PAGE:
N.Korea’s Army of Cheerleaders Needs to Stay at Home (Chosun Ilbo Opinion) The Olympics is a sporting event, not a propaganda platform. “The North Korean cheerleading squad is filled with hand-picked beauties who, aside from their lipstick and smiles, are remembered here for going into hysterics when they saw a picture of their leader hanging from a tree as they were driven through the streets of South Korea…
Continuation of Dual Track Approach (Comparative Connections) In the final months of 2017, South Korea and Japan despite their conflicts over issues of comfort women and Dokdo/Takeshima, converged on economics and North Korea. More than ever, the recent events demonstrate the importance of the triangular relationship of the U.S., South Korea and Japan”.
Trump’s state banquet: comfort women and Dokdo shrimp
While both countries outdid themselves with elaborate receptions, Trump’s Nov. 8 state banquet at Cheong Wa Dae, South Korea’s presidential Blue House, became a diplomatic flashpoint between Seoul and Tokyo because President Moon Jae-in’s office put 88-year-old Lee Yong-soo, a Korean victim of Japan’s wartime sexual slavery, on the guest list. Chief Cabinet Secretary Suga Yoshihide said in a news conference that the invitation breached the spirit of the 2015 comfort women agreement, which aimed to “finally” and “irreversibly” resolve the comfort women issue, and demanded that Seoul faithfully implement the agreement.
Civil society and historical and territorial contentions.
Given the rise of civic activism on historical and territorial issues, it is worth noting how civil society shaped the development of both the comfort women issue and the dispute over Dokdo/Takeshima. This fall, 15 civic groups from eight countries, including South Korea and China, regularly demanded the registration of 2,700 types of documents related to Japan’s wartime sexual slavery of women as a “Memory of the World” listing of the United Nations Educational, Scientific and Cultural Organization (UNESCO)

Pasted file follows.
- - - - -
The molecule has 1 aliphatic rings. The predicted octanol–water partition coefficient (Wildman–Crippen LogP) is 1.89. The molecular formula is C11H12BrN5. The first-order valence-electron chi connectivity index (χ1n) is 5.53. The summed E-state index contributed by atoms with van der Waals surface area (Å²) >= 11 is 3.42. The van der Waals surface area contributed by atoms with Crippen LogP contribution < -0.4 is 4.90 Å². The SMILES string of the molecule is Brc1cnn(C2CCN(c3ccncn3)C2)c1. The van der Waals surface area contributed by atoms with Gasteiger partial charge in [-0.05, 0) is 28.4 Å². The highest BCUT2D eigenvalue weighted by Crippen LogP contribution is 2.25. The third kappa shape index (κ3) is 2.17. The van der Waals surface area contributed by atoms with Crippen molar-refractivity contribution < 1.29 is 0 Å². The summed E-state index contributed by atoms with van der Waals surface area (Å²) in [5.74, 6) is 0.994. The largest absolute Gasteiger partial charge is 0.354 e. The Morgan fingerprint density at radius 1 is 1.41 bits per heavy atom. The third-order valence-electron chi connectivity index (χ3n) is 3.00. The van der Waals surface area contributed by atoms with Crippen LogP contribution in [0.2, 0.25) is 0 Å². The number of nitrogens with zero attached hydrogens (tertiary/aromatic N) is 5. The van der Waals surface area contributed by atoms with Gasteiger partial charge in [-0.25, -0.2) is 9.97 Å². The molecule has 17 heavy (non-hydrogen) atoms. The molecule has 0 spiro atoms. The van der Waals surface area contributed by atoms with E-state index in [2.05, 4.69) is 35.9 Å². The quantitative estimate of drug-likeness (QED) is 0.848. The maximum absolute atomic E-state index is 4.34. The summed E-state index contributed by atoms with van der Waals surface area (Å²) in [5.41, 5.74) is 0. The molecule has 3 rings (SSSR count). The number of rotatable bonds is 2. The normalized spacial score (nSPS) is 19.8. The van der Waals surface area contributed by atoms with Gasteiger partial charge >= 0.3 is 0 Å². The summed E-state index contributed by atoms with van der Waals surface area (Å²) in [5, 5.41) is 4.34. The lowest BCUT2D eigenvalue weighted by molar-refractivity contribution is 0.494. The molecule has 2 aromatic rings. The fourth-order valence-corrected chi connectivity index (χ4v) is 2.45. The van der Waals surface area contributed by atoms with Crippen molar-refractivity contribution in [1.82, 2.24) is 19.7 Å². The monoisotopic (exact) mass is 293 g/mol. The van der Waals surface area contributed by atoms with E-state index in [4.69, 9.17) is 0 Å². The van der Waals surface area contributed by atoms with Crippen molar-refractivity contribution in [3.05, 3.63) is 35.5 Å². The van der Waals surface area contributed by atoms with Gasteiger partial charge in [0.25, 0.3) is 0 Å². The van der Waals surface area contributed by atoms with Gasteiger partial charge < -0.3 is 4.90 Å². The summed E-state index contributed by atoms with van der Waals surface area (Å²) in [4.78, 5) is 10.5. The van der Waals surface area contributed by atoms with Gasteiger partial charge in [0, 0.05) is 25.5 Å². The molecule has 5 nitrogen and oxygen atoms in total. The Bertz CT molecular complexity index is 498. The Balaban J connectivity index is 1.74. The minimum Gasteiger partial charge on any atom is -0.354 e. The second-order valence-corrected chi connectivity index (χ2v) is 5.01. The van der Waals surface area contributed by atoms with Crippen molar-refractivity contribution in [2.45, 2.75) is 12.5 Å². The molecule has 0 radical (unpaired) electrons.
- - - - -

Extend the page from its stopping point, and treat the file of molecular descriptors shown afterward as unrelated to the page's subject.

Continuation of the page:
Hopes for high-level shuttle diplomacy and the emperor’s visit
Despite contention over historical and territorial issues, both South Korea and Japan regularly expressed hope for the resumption of high-level shuttle diplomacy – annual reciprocal visits by the leaders that were suspended in December 2011 – to enhance bilateral ties.
Future-oriented cooperation: economy and social issues
Two areas where South Korea and Japan did make progress were in the economy and North Korea. For instance, on Sept. 13, the heads of the central banks of South Korea, Japan, and China held their annual meeting in Songdo, South Korea and exchanged views on economic and financial developments in the three countries.South Korea and Japan discussed cooperation on social issues that both countries face, such as a low birth rate, rapidly aging population, and a fluctuating job market that could influence long-term economic development of both countries.
Cooperation on North Korea: good and bad
Cooperation between Japan and South Korea over North Korean provocations and its nuclear program increased dramatically over the past year. It would be ironic if shared concerns over North Korea prompt them to cooperate on military and security matters – after years of stalling or dissembling.
The months ahead
As promised, the Moon administration issued an assessment of the 2015 comfort women agreement. On Dec. 27, Oh Tae-gyu, the head of a task force examining the issue, said the group concluded that “A victim-oriented approach, which has been accepted as a norm of the international community for human rights of wartime women, has not been fully reflected (in the deal).” Foreign Minister Kang Kyung-wha said that the government accepts the review of the task force “in a serious and humble manner.”